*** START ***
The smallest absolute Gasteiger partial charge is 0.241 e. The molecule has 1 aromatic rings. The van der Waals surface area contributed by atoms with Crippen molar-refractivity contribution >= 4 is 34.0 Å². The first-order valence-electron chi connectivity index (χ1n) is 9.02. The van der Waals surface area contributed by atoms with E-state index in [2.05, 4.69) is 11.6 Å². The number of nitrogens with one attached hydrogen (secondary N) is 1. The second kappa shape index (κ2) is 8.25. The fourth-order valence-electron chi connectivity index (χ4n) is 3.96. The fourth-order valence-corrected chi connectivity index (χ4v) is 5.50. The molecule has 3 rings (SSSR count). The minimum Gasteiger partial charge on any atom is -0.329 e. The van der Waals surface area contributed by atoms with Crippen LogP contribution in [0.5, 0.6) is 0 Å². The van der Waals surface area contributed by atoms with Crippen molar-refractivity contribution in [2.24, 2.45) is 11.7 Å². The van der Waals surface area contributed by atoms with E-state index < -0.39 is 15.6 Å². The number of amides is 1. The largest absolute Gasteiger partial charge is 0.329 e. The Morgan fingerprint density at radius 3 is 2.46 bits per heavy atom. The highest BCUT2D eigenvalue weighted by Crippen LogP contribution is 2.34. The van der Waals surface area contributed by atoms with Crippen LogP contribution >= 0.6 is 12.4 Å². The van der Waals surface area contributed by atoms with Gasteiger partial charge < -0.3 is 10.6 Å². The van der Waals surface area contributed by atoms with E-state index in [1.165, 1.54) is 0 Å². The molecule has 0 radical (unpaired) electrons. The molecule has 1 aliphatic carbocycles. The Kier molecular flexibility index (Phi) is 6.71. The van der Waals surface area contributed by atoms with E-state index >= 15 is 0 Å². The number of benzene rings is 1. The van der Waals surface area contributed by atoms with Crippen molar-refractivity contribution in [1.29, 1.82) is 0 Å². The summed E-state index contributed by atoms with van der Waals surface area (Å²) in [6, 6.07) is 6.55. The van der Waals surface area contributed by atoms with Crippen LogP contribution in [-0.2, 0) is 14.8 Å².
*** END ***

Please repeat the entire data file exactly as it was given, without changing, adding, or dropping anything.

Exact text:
The smallest absolute Gasteiger partial charge is 0.241 e. The molecule has 1 aromatic rings. The van der Waals surface area contributed by atoms with Crippen molar-refractivity contribution >= 4 is 34.0 Å². The first-order valence-electron chi connectivity index (χ1n) is 9.02. The van der Waals surface area contributed by atoms with E-state index in [2.05, 4.69) is 11.6 Å². The number of nitrogens with one attached hydrogen (secondary N) is 1. The second kappa shape index (κ2) is 8.25. The fourth-order valence-electron chi connectivity index (χ4n) is 3.96. The fourth-order valence-corrected chi connectivity index (χ4v) is 5.50. The molecule has 3 rings (SSSR count). The minimum Gasteiger partial charge on any atom is -0.329 e. The van der Waals surface area contributed by atoms with Crippen LogP contribution in [0.5, 0.6) is 0 Å². The van der Waals surface area contributed by atoms with Crippen molar-refractivity contribution in [2.24, 2.45) is 11.7 Å². The van der Waals surface area contributed by atoms with E-state index < -0.39 is 15.6 Å². The number of amides is 1. The largest absolute Gasteiger partial charge is 0.329 e. The Morgan fingerprint density at radius 3 is 2.46 bits per heavy atom. The highest BCUT2D eigenvalue weighted by Crippen LogP contribution is 2.34. The van der Waals surface area contributed by atoms with Crippen LogP contribution >= 0.6 is 12.4 Å². The van der Waals surface area contributed by atoms with Gasteiger partial charge < -0.3 is 10.6 Å². The van der Waals surface area contributed by atoms with E-state index in [1.165, 1.54) is 0 Å². The molecule has 0 radical (unpaired) electrons. The molecule has 1 aliphatic carbocycles. The Kier molecular flexibility index (Phi) is 6.71. The van der Waals surface area contributed by atoms with E-state index >= 15 is 0 Å². The number of benzene rings is 1. The van der Waals surface area contributed by atoms with Crippen molar-refractivity contribution in [1.29, 1.82) is 0 Å². The summed E-state index contributed by atoms with van der Waals surface area (Å²) in [6, 6.07) is 6.55. The van der Waals surface area contributed by atoms with Crippen LogP contribution in [-0.2, 0) is 14.8 Å².